Volume 7, Number 1 - Fall 1979

My Recollections of the Cook (Fleagle) Brothers
Vernon Worthington

I take the Taney County paper and I see you had a program about Jake Fleagle. I would like to add a few words.

I owned a grocery store in Hollister at the time the Cook brothers (Fleagle) lived in the area and they traded with me. My wife's people lived at Lead Hill, AR., and on the Sundays we went to visit them we passed the Cook brothers’ place on South 65 highway. They had the poorest police dog on a chain in the front yard fastened to a wire where he could run back and forth. I had a meat market in the store and I would save meat scraps for that poor dog.

Jake came to my store only about three times, but the other brother came in three or four times a week. He drove an old Model A black sedan. They rolled their own cigarettes and had me order brown cigarette papers which were supposed to be made of straw.

They made a lot of home brew and I ordered a special kind of malt by the case for them. Some of the boys that lived near the ‘Cook brothers’ would go down at night and play cards and drink home brew together. One night one fellow stayed all night and told that they all slept in the same bed. When there were fires burning in the woods they would always get out and help the neighbors fight them. We all found it hard to believe when we found out these brothers were outlaws.

The brothers told me that they were going to raise chickens, and I thought; "Mercy me, eggs back then were selling for l2½¢ a dozen." I felt kind of funny as he always gave me a twenty dollar bill when he bought groceries and people didn’t see many 20 dollar bills back in the late 20’s.

I owned ten acres out on 65 about half-way between Hollister and The School of the Ozarks and we lived there. My wife and daughter used to walk down to the store after school was out. This one brother came to town about that time of day for groceries and the mail. He would pick up my wife end daughter and bring them to the store.

One hot day he was buying a case of malt and I said to him, " I sure would like to have a cold bottle of home brew." He said, "Do you like home brew?" I said, "Yes." He said, "The next time I come to town I will bring you some." In a few days the car drove up to the back door of my store — I heard bottles rattling —it was Jake himself. He had the home brew in a box — about a dozen bottles. He put them on the floor and said, "My brother said you liked home brew, so I brought you some." I put them in the ice box and thanked him. He was dressed in a brand new pair of overalls and jacket and wore a big, broad-brimmed black hat. He sat down at the end of the counter but he didn't have much to say.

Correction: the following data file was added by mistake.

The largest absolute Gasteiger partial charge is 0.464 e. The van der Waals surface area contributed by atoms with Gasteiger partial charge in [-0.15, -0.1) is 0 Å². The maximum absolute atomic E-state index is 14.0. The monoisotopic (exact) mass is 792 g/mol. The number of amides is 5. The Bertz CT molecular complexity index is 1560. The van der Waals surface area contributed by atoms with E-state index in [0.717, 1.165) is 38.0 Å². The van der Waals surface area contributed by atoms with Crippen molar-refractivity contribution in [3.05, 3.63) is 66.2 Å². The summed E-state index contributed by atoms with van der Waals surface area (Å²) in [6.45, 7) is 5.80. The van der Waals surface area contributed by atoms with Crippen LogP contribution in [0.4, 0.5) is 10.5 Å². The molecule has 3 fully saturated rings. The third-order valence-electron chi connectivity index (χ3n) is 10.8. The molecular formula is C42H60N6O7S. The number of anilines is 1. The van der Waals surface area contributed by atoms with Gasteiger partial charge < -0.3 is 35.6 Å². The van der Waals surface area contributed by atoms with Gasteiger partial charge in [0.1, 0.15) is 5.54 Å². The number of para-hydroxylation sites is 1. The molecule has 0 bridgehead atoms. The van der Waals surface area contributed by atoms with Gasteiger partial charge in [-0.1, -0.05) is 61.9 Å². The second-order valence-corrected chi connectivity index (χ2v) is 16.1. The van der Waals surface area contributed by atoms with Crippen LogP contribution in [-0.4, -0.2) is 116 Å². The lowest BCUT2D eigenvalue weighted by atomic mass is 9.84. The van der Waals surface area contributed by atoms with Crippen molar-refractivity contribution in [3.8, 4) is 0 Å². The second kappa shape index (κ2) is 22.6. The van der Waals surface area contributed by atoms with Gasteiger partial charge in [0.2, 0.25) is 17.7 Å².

It was about time for the Post Office to close so I ask him to watch the store for a few minutes while I went to pick up my nail. He ask me to ask for his mail and I told him that I had forgotten his name. He said that their mail comes to the Cook brothers. However, they had no mail that day and he left.

Sometimes the brothers went to the barber shop run by Chick Muller and Jack Jones (next to the English Inn Hotel) for a shave. Chick said that Jake never would let him put a hot towel over his face. I guess he didn’t want his eyes covered.

It was only a few days after Jake had brought me the home brew that he was captured at the depot in Branson. It was told that the F.B.I. had intercepted a letter Jake had written to Buddie to be on that train. Jake was to get on the train at Branson and the other Cook boy was to pick them up in Hollister. The brother that was to make the pickup hung around the store waiting for the train to arrive and had his car parked at the depot. When the train arrived and the conductor told the depot agent about the shooting, the brother jumped into his car, went to Branson, followed the group up the stairs to Dr. Mitchell’s office then disappeared. The way I heard the story was that Jake was killed on the train — not on the platform. The law entered the coach from each end. They saw Jake sitting in a seat and told him to stick up his hands. He went for his gun and got it part way out. The law shot him in the stomach, the bullet went through his belt.

Later the law went out to the house and found no one there. The house was a box house and the inside was finished in heavy building paper. I was told the Fleagle brothers had guns hidden in each room between the paper and the outside wall. Jake’s dad came from Kansas and held a sale of the household items on a vacant lot in Hollister, next to the old Post Office. There was a man there from Mincy that used to live neighbors to the Fleagles in Kansas and said that the old folks were nice people.

Secretary’s note: This story came in a letter from 82 year old Vernon Worthington, who now resides in Citrus Heights, California. He had read Edith McCall’s account of our September 9 meeting in the Branson Beacon.


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